Directed by: James Ponsoldt
Starring: Emma Watson, Tom Hanks, Patton Oswalt, John Boyega, Bill Paxton
Rated PG-13 for a sexual situation, brief strong language and some thematic elements, including drug use.
1 hr. 50 min.
The question that pops into your head after seeing The Circle is, “What would Stanley Kubrick have done?” We can take a guess. The late auteur’s 2001: A Space Odyssey and A Clockwork Orange are classic screen dispositions of the futuristic and the dystopian. The Circle is a story that takes the present too far, with neither the darkness nor unsettling nature of its cinematic predecessors.
Director James Ponsoldt (The End of the Tour) and Dave Eggers adapted the screenplay from Eggers’ 2013 best-selling novel earnestly enough. With Russian hackers allegedly endangering our electoral process, and crimes broadcast live on Facebook, it’s feasible that a fictional company, as depicted in The Circle, would hew to the philosophy that “Knowing is good . . . knowing EVERYTHING is better.”
The plot revolves around 20-something Mae Holland (Emma Watson), who commutes to a dead-end job in a run-down car. Through her friend Annie (Karen Gillan), she gets an interview with tech giant The Circle. Watson is always fetching, and her American accent is spot on. She’s a remarkable young actress, given the proper material.
As Mae, she takes on her new job with a mixture of puzzlement and worry. She has entered a culture that appears more cultlike than corporate. This looks especially so when employees gather for a session with CEO Eamon Bailey, played by a bearded Tom Hanks, wearing a wireless headset and prowling the stage — a tableau that’s become de rigueur. Hanks is, as usual, engaging, even as a seemingly benign visionary/Svengali. His plan to dot the globe with cameras and root out trouble appears altruistic. As does Mae’s quick conversion to The Circle’s hegemony, following a life-threatening experience. Bailey and COO Tom Stenton (Patton Oswalt) don’t have to do much persuading to get Mae on board with living her life “free of secrets,” and completely on camera, before millions, with viewer comments, like tweets, splashed across the screen in real time.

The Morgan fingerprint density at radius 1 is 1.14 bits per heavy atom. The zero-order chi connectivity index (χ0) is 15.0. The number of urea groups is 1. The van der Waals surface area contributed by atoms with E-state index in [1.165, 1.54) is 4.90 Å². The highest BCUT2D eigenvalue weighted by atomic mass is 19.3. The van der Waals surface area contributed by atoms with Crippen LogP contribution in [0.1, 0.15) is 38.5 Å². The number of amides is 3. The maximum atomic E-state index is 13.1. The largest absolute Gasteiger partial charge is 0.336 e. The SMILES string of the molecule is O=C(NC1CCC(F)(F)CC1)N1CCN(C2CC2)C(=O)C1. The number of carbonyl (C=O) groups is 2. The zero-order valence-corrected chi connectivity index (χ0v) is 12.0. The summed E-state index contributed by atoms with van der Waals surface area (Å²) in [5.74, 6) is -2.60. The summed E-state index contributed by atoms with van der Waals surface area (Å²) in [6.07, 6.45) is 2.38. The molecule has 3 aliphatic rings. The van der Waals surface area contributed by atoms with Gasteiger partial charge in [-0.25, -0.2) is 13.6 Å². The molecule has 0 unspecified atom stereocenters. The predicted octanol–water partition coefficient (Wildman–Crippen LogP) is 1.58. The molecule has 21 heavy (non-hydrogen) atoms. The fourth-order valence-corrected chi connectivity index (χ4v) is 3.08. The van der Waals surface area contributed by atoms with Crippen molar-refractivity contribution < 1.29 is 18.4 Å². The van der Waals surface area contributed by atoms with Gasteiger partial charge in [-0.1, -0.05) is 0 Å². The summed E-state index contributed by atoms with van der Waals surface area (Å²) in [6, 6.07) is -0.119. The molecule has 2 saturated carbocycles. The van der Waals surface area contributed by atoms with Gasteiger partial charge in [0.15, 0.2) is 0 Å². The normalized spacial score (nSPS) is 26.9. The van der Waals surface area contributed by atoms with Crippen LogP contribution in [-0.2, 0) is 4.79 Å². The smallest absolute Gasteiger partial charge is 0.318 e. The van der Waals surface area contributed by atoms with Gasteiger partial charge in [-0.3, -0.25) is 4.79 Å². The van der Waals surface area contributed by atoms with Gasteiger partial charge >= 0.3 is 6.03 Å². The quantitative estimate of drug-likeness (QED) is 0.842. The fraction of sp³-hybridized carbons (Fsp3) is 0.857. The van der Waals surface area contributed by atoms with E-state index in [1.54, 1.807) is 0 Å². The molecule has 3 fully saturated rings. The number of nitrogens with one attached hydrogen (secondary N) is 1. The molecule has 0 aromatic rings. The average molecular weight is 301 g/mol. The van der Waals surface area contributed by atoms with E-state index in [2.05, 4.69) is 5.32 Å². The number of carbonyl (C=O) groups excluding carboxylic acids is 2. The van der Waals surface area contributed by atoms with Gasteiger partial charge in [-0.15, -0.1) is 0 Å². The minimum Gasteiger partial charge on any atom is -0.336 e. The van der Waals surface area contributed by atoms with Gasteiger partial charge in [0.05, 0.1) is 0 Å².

Mae rises within the company as her life, and those of her parents, played by Glenne Headley and the late Bill Paxton, are played out on devices around the world. Then, a tragedy occurs, and Mae is given pause about The Circle’s motives.
I’ll leave it there so that, should you see The Circle, you may come to your own conclusions. From beginning to end, it is a millennial’s fancy, replete with bells and whistles — all the computer-generated images that put us in the milieu of a social media mega-enterprise, and the beaming young people of diverse backgrounds, all hungry to adhere to the company line, damn the moral and ethical issues at hand.
The Circle should be a warning that Big Brother is here, that with each new convenience or contrivance there is an impediment to our privacy. Yet, regardless of Emma Watson’s considerable charm, Tom Hanks’ gravitas, and Patton Oswalt (who, in one scene, rather than applauding, pounds a table with one hand like a Nazi General), there is a lassitude, an antiseptic quality to this film that pervades. It proceeds at such a languid pace, it cannot really qualify as a thriller. Maybe that’s appropriate for these times. The storytelling is in line with the stealthy way technology itself has encroached on us over the last 25 years, as silently as the fog rolls in at night. George Orwell, Arch Obler, Rod Serling, Ray Bradbury and Aldous Huxley used the written word and allegory to shake us from our reverie. Stanley Kubrick used film. What Kubrick would have done was alert us to the reality that we are perched more precariously than we think. The Circle does not.